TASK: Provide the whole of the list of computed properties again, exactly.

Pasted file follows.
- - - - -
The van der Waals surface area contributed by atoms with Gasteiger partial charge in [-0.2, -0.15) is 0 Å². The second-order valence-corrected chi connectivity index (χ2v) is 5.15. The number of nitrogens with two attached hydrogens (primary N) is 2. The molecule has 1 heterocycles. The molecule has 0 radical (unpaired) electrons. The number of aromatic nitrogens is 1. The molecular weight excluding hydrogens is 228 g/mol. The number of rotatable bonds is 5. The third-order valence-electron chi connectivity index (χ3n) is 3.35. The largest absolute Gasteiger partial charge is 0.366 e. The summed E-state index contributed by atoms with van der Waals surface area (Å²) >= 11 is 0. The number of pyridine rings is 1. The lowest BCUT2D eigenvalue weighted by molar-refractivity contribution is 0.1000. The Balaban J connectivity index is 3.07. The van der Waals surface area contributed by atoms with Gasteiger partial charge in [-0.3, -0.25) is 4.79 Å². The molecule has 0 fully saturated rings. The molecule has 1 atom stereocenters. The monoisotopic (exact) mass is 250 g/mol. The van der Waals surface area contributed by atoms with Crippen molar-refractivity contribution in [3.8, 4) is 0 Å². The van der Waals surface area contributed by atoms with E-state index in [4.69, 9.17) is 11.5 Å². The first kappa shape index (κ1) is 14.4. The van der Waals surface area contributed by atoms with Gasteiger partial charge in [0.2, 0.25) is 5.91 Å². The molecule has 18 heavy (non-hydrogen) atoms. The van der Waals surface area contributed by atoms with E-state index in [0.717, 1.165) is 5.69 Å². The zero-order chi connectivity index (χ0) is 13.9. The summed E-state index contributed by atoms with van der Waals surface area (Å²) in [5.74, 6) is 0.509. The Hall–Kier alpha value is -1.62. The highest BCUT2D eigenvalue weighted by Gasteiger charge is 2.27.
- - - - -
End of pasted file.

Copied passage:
The van der Waals surface area contributed by atoms with Gasteiger partial charge in [-0.2, -0.15) is 0 Å². The second-order valence-corrected chi connectivity index (χ2v) is 5.15. The number of nitrogens with two attached hydrogens (primary N) is 2. The molecule has 1 heterocycles. The molecule has 0 radical (unpaired) electrons. The number of aromatic nitrogens is 1. The molecular weight excluding hydrogens is 228 g/mol. The number of rotatable bonds is 5. The third-order valence-electron chi connectivity index (χ3n) is 3.35. The largest absolute Gasteiger partial charge is 0.366 e. The summed E-state index contributed by atoms with van der Waals surface area (Å²) >= 11 is 0. The number of pyridine rings is 1. The lowest BCUT2D eigenvalue weighted by molar-refractivity contribution is 0.1000. The Balaban J connectivity index is 3.07. The van der Waals surface area contributed by atoms with Gasteiger partial charge in [-0.3, -0.25) is 4.79 Å². The molecule has 0 fully saturated rings. The molecule has 1 atom stereocenters. The monoisotopic (exact) mass is 250 g/mol. The van der Waals surface area contributed by atoms with Crippen molar-refractivity contribution in [3.8, 4) is 0 Å². The van der Waals surface area contributed by atoms with E-state index in [4.69, 9.17) is 11.5 Å². The first kappa shape index (κ1) is 14.4. The van der Waals surface area contributed by atoms with Gasteiger partial charge in [0.2, 0.25) is 5.91 Å². The molecule has 18 heavy (non-hydrogen) atoms. The van der Waals surface area contributed by atoms with E-state index in [0.717, 1.165) is 5.69 Å². The zero-order chi connectivity index (χ0) is 13.9. The summed E-state index contributed by atoms with van der Waals surface area (Å²) in [5.74, 6) is 0.509. The Hall–Kier alpha value is -1.62. The highest BCUT2D eigenvalue weighted by Gasteiger charge is 2.27.